Determining treatment levels of comorbid psychiatric conditions in people with epilepsy attending selected Local Clinics in Lusaka, Zambia

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Venevivi, Lekani
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University of Zambia
Background- Psychiatric co-morbidities, particularly mood and anxiety disorders, occur more frequently in patients with epilepsy compared to the general population and tend to worsen morbidity and mortality in this group of patients via suicide among other causes. Treatment of these disorders is key to reducing mortality. This study determined the levels of treatment of psychiatric co-morbid conditions in people living with epilepsy attending local clinics in Lusaka province of Zambia and some factors likely to affect chances of being on treatment. Methodology- This was a cross-sectional study conducted from 5 (five) Health institutions within Lusaka District. Enrolment of participants was from March to September, 2015. The study included participants with epilepsy for over 3 months aged 18years and above. The sample size to estimate the prevalence of psychiatric co-morbidity in epilepsy patients was calculated according to the simple proportion formula developed by Cochran in 1963. The Brief psychiatric rating scale (BPRS) and a self-designed questionnaire for extracting demographics and medical history were administered to patients meeting the inclusion criteria to determine how many needed treatment compared to those that actually were on treatment. Results- Of the 397(56.7% Male, 43.3% Female) participants enrolled in the study, the majority 308(80%) had only lived with epilepsy for less than 10 years and the mean age of the study participants was 31.29[SD 9.7] years with a rapid drop beyond 34 years of age. Only 14(3.5%) were found to have psychiatric disorders already diagnosed by the local staff and yet the screening with BPRS showed that 158(39.8%) had anxiety symptoms, 156(39.6%) had depressive symptoms and 57(14.4%) had psychotic symptoms. 13(92.8%) of those pre-diagnosed to have psychiatric comorbidity were on treatment. The results revealed that there was a significant association between male gender and psychiatry diagnosis (p=0.017). Conclusion- The detection and treatment rate of psychiatric comorbid conditions stands at 3.5% of the epilepsy population and with comorbidity prevalence at about 39%, it means that less than 10% of those eligible receive treatment. This low treatment rate may contribute to the poor treatment outcomes (mortality included) beyond 5 years of diagnosis. There was a rapid drop in numbers of participants beyond 35years of age and this would have been due to poor life expectancy in epilepsy. There is need to improve comorbidity screening and treatment as it impacts treatment outcomes.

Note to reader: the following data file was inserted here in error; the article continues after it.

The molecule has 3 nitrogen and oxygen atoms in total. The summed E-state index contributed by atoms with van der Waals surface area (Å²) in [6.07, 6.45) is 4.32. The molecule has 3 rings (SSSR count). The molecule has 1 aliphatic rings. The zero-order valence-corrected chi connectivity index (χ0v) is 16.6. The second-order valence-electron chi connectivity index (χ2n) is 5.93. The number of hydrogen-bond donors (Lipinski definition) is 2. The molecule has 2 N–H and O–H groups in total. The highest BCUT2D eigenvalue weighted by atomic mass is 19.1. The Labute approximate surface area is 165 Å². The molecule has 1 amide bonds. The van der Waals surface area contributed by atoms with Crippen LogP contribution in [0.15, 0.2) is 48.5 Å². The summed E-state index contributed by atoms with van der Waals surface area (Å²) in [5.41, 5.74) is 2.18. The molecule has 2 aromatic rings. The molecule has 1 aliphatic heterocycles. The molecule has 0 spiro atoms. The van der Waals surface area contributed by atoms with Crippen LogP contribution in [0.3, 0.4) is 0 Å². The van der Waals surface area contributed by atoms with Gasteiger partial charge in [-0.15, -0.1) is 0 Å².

MA Medicine in Psychiatry
Epilepsy-Therapy , Epilesy-Diagnosis